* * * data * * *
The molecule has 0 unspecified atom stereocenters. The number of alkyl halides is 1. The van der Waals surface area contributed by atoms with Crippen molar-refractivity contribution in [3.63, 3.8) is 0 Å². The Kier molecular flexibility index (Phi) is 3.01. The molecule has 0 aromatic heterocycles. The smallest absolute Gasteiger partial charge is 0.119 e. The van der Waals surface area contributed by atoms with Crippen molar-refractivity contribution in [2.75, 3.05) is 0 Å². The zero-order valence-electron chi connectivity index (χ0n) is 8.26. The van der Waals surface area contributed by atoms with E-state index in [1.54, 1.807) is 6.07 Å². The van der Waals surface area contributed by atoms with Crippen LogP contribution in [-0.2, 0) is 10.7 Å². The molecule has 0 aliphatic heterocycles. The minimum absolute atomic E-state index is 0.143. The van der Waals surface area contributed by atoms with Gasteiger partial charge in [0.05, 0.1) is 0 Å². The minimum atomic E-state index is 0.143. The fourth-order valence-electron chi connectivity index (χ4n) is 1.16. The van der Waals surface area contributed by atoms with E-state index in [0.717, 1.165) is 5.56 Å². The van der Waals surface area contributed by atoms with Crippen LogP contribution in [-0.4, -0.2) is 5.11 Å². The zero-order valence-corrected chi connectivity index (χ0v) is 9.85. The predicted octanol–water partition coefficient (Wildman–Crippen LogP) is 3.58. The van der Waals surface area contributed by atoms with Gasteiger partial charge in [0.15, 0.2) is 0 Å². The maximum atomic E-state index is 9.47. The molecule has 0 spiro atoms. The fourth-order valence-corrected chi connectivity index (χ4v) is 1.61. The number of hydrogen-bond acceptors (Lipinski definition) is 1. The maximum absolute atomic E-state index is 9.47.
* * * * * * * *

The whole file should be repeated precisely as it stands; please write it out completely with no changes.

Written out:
The molecule has 0 unspecified atom stereocenters. The number of alkyl halides is 1. The van der Waals surface area contributed by atoms with Crippen molar-refractivity contribution in [3.63, 3.8) is 0 Å². The Kier molecular flexibility index (Phi) is 3.01. The molecule has 0 aromatic heterocycles. The smallest absolute Gasteiger partial charge is 0.119 e. The van der Waals surface area contributed by atoms with Crippen molar-refractivity contribution in [2.75, 3.05) is 0 Å². The zero-order valence-electron chi connectivity index (χ0n) is 8.26. The van der Waals surface area contributed by atoms with E-state index in [1.54, 1.807) is 6.07 Å². The van der Waals surface area contributed by atoms with Crippen LogP contribution in [-0.2, 0) is 10.7 Å². The molecule has 0 aliphatic heterocycles. The minimum absolute atomic E-state index is 0.143. The van der Waals surface area contributed by atoms with Gasteiger partial charge in [0.05, 0.1) is 0 Å². The minimum atomic E-state index is 0.143. The fourth-order valence-electron chi connectivity index (χ4n) is 1.16. The van der Waals surface area contributed by atoms with E-state index in [0.717, 1.165) is 5.56 Å². The van der Waals surface area contributed by atoms with Crippen LogP contribution in [-0.4, -0.2) is 5.11 Å². The zero-order valence-corrected chi connectivity index (χ0v) is 9.85. The predicted octanol–water partition coefficient (Wildman–Crippen LogP) is 3.58. The van der Waals surface area contributed by atoms with Gasteiger partial charge in [0.15, 0.2) is 0 Å². The maximum atomic E-state index is 9.47. The molecule has 0 spiro atoms. The fourth-order valence-corrected chi connectivity index (χ4v) is 1.61. The number of hydrogen-bond acceptors (Lipinski definition) is 1. The maximum absolute atomic E-state index is 9.47.